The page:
NEWARK, N.J. (AP) — Two brothers who ran a bribes-for-referrals health fraud scam that brought in more than $100 million over several years were due in court Wednesday to face sentencing, in a case that already has produced more than 50 guilty pleas or convictions.
David and Scott Nicoll were arrested in 2013 and pleaded guilty to conspiracy and money laundering through their New Jersey company, Biodiagnostic Laboratory Services. Of more than 50 people who have pleaded guilty since then, more than three dozen were doctors who admitted taking bribes.
At the time of the Nicolls’ arrest, the U.S. attorney’s office in New Jersey estimated it was one of the largest health care frauds of its kind ever uncovered.
David Nicoll was a trained nurse and former pharmaceutical sales rep and his brother had worked selling concert tickets when they bought a struggling lab in northern New Jersey in 2005. Within a year, they had hit upon a way to drastically increase their income: Bribe doctors to steer blood samples to BLS for testing, whether the tests were necessary or not.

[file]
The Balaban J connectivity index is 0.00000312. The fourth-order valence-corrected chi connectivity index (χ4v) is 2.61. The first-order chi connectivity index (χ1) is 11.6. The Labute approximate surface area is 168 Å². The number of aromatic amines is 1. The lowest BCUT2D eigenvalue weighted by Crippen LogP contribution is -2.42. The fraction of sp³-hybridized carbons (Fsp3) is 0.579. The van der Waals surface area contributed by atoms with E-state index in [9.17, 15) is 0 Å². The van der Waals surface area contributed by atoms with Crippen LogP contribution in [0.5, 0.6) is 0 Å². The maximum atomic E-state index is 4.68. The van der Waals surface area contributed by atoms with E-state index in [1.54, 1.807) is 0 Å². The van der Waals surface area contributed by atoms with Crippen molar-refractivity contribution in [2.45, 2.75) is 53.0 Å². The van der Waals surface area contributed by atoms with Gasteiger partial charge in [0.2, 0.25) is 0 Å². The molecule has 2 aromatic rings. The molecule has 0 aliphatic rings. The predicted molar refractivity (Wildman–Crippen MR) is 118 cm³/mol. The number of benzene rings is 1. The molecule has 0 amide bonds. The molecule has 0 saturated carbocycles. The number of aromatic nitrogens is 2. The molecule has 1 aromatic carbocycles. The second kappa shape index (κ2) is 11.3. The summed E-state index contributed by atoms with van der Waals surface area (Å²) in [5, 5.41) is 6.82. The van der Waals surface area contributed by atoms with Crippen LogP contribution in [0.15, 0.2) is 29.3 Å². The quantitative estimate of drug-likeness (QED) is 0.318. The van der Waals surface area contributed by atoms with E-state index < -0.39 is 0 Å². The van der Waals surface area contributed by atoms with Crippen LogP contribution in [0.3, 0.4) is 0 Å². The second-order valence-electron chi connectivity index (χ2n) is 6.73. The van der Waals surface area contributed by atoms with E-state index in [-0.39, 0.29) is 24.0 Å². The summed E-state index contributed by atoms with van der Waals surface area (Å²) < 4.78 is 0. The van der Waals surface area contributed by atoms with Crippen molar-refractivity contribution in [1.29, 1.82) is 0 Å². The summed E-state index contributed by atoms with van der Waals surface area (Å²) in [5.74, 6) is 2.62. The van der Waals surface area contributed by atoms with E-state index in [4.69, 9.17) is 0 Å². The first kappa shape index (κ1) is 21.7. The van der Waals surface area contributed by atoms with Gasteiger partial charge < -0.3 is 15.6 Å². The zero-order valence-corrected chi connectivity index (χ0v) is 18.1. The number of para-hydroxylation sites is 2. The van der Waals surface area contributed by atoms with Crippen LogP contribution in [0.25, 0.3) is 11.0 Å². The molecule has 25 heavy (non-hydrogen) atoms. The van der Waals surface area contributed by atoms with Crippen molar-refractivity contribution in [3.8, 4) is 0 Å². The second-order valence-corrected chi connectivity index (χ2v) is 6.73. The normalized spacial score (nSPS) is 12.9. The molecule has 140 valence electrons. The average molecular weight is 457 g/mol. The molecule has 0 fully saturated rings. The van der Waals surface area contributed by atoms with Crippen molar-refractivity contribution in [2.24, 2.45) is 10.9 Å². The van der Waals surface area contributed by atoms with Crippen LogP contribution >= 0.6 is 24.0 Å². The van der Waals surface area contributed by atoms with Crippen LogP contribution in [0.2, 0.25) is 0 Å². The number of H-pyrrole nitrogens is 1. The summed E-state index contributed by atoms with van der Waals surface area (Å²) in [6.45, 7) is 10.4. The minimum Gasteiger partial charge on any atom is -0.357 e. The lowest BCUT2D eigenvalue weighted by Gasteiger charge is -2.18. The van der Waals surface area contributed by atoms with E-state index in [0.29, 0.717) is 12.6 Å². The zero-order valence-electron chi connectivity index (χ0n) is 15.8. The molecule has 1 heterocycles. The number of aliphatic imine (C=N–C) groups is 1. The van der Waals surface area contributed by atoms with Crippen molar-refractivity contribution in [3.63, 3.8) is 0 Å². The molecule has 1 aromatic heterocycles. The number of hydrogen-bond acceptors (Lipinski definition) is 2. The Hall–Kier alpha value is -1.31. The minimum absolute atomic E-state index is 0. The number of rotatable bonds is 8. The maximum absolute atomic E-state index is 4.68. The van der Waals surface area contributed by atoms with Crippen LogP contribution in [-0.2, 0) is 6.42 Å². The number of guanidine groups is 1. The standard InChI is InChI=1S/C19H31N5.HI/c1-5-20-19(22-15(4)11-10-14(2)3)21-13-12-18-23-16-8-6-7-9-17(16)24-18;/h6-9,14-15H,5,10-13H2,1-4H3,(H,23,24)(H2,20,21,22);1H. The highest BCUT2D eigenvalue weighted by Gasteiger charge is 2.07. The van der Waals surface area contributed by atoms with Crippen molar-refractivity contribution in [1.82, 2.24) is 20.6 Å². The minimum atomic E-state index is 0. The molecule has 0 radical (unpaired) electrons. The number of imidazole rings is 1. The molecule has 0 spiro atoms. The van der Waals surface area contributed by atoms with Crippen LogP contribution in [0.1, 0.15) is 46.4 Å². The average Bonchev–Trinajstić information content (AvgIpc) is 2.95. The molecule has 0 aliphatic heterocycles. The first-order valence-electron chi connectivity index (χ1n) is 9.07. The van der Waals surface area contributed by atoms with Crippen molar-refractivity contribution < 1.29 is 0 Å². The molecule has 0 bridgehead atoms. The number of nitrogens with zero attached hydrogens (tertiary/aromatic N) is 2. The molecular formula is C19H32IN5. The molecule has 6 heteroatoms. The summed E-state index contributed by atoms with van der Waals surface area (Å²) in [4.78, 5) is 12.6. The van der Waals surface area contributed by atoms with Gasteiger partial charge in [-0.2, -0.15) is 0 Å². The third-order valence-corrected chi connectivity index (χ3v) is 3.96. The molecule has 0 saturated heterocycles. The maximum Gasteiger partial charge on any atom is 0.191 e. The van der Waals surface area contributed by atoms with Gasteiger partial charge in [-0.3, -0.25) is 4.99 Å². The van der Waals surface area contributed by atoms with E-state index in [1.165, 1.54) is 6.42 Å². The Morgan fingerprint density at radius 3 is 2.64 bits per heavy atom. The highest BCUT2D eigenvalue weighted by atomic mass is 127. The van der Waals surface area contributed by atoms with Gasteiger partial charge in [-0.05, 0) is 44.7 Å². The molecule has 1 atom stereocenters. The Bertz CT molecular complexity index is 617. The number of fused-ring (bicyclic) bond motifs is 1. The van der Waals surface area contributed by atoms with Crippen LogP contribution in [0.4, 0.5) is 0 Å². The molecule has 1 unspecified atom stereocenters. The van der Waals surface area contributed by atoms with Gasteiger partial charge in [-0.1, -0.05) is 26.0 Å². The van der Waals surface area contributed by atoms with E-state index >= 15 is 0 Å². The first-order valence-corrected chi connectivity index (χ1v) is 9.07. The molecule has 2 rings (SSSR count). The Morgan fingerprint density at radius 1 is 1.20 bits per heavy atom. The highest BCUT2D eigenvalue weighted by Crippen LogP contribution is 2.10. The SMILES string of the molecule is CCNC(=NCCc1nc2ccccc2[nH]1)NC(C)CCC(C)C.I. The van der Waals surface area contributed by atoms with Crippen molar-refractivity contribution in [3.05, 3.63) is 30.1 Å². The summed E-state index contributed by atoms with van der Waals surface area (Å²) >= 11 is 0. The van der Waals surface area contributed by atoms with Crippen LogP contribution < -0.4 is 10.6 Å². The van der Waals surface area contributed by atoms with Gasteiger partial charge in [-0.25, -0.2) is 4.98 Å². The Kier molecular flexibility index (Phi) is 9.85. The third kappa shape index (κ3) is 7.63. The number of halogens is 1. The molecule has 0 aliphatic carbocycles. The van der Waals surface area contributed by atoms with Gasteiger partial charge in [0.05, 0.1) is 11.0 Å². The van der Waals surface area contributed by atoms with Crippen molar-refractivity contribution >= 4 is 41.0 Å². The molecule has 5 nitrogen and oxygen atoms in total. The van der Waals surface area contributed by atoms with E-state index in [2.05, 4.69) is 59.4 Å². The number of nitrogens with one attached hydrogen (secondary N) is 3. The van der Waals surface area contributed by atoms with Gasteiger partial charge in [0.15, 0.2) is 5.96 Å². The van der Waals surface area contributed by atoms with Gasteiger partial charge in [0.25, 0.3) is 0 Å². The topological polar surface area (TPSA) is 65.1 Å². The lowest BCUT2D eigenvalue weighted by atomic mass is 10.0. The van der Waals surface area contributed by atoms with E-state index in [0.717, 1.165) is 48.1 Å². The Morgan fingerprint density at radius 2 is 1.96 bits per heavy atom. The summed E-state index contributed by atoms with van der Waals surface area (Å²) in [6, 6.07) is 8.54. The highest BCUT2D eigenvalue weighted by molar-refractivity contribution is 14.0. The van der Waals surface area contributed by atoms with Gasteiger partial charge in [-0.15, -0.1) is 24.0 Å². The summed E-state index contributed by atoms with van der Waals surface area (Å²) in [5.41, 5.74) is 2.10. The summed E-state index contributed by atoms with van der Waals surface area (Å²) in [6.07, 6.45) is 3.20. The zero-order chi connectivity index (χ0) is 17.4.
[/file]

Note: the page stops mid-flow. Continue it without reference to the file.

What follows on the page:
They accomplished this first by signing bogus agreements to rent office space in doctors’ offices; then, when New Jersey discontinued that practice, they switched to bribing doctors with bogus consultant agreements paid for by shell corporations formed specifically for that purpose.
The limited liability corporations “were just a vehicle for us to pay the doctors,” David Nicoll testified last year during one of two trials to arise from the scandal. “They really didn’t do anything.”
Nicoll testified he dealt with “probably hundreds” of doctors during his years at BLS. When asked how many had been bribed, he replied: “The large majority.”
The company also wined and dined doctors at fancy restaurants, took some on private jet trips and even provided some with prostitutes.
The Nicolls face a maximum of 25 years in prison, but are expected to receive much lighter sentences because of their cooperation with the government.
By DAVID PORTER
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